2005 following a bitter battle between Eisner and heir Roy E.
Disney, is credited with stabilizing the company and elevating a
group of executives seen as likely successors.

One of those executives was Tom Staggs, the company’s former
chief financial officer and parks chairman, who was named chief
operating officer in 2015. A little over a year later, Staggs
left the company after losing Iger’s support, according to two
people familiar with the matter.

Iger delayed his retirement until July 2019, to give the
board time to search for a successor. The $71.3 billion
acquisition of 21st Century Fox in 2019 prompted him to postpone
his exit from the Magic Kingdom again, this time until the end
of 2021.

THE OTHER BOB

As Iger’s contract drew to a close, a new collection of
senior executives were seen as likely candidates to replace him.

Chapek was among a shortlist of internal candidates vying
for Iger’s job, according to a source familiar with discussions.
Another seen as a top contender was Kevin Mayer, Disney’s
longtime head of strategic planning who had shepherded the
successful launch of Disney+, according to sources.

Disney’s board selected Chapek, whom Iger praised in the
acknowledgements of his memoir for doing a “tremendous job”
running the company’s consumer products and theme park
businesses, and playing an “invaluable” role in opening Shanghai
Disneyland.

Mayer, who according to former employees, was blindsided by
the announcement, left Disney three months later, accepting a
job as chief executive of TikTok. He is now co-CEO of Candle
Media with Staggs.

Chapek’s tenure was rocky, including a global pandemic that
closed theme parks and cinemas and halted film and television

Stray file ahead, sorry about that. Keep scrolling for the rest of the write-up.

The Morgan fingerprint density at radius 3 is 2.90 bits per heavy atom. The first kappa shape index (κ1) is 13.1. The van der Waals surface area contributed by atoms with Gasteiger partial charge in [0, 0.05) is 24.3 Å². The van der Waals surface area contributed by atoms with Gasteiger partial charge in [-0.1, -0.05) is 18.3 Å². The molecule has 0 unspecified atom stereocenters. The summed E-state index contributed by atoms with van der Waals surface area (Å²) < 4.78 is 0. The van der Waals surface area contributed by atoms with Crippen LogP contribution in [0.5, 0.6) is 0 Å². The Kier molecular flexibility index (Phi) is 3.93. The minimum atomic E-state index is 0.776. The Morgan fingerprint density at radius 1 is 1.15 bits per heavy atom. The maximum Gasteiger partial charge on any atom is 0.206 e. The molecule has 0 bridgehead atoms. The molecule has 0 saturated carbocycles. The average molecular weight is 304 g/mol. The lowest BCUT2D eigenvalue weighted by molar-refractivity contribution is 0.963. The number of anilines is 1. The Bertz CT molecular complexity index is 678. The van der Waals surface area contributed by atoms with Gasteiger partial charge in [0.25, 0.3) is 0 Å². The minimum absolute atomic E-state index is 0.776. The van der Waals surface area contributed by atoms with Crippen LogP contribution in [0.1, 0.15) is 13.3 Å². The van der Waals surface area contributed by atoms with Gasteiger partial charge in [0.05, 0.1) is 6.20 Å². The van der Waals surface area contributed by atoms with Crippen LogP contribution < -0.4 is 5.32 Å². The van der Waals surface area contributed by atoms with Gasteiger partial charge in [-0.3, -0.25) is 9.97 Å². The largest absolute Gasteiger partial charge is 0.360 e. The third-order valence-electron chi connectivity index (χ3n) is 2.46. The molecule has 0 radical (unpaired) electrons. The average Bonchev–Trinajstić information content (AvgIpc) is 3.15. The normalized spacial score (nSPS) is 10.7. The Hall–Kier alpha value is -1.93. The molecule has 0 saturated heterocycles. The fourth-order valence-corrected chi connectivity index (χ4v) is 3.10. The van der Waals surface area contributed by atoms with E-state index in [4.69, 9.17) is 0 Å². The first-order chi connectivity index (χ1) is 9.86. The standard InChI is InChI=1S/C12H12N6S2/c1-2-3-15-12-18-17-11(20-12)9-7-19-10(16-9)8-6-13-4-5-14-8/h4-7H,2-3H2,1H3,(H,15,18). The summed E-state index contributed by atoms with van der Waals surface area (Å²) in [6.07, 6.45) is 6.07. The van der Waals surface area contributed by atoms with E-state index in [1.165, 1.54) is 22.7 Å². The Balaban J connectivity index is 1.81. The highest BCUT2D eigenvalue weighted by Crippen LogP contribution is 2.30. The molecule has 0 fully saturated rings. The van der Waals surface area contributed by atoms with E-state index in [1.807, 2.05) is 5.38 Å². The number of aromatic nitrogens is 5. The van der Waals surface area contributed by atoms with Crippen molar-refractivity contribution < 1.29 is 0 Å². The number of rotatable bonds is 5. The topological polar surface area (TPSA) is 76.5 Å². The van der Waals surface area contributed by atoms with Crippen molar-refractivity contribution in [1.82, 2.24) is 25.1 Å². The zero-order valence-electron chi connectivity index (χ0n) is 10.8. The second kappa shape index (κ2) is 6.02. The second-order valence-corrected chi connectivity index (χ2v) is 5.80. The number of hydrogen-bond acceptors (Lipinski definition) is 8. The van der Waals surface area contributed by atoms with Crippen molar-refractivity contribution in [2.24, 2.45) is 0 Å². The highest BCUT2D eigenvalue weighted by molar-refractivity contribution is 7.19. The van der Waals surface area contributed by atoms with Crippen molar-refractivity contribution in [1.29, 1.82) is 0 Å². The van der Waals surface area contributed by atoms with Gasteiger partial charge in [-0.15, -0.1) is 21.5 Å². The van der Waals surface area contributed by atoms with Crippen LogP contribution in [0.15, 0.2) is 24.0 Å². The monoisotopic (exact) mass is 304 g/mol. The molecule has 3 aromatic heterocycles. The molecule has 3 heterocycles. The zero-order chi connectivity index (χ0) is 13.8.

production; an unusually public tussle with “Black Widow” star
Scarlett Johansson; and a corporate clash with Florida Gov. Ron
DeSantis over an education law that restricts classroom
discussion of sexual orientation or gender identity.

Iger’s return to Disney has already produced one high-level
shake-up. Chapek’s longtime deputy, Kareem Daniel, chairman of
Disney Media and Entertainment Distribution, will leave the
company amid a restructuring of the unit, Iger announced Monday.

Kellogg School of Management strategy professor Craig
Garthwaite said that although Disney clearly has a problem
developing succession plans, its larger issue remains the all-in
streaming video strategy Iger announced in 2017.

That strategy, which led to early success for Disney+, has
since created a financial drag for the company as expenses mount
and streaming subscriber growth cools industry-wide.

“The problem of any company with a very long-running,
successful CEO — you attribute anything that goes wrong after
that to the next CEO,” said Garthwaite. “Disney’s trouble now is
Disney+ is a tough business to run because streaming is a tough
business to be in.”

(Reporting by Dawn Chmielewski in Los Angeles and Helen Coster
in New York; Editing by Kenneth Li and Suzanne Goldenberg)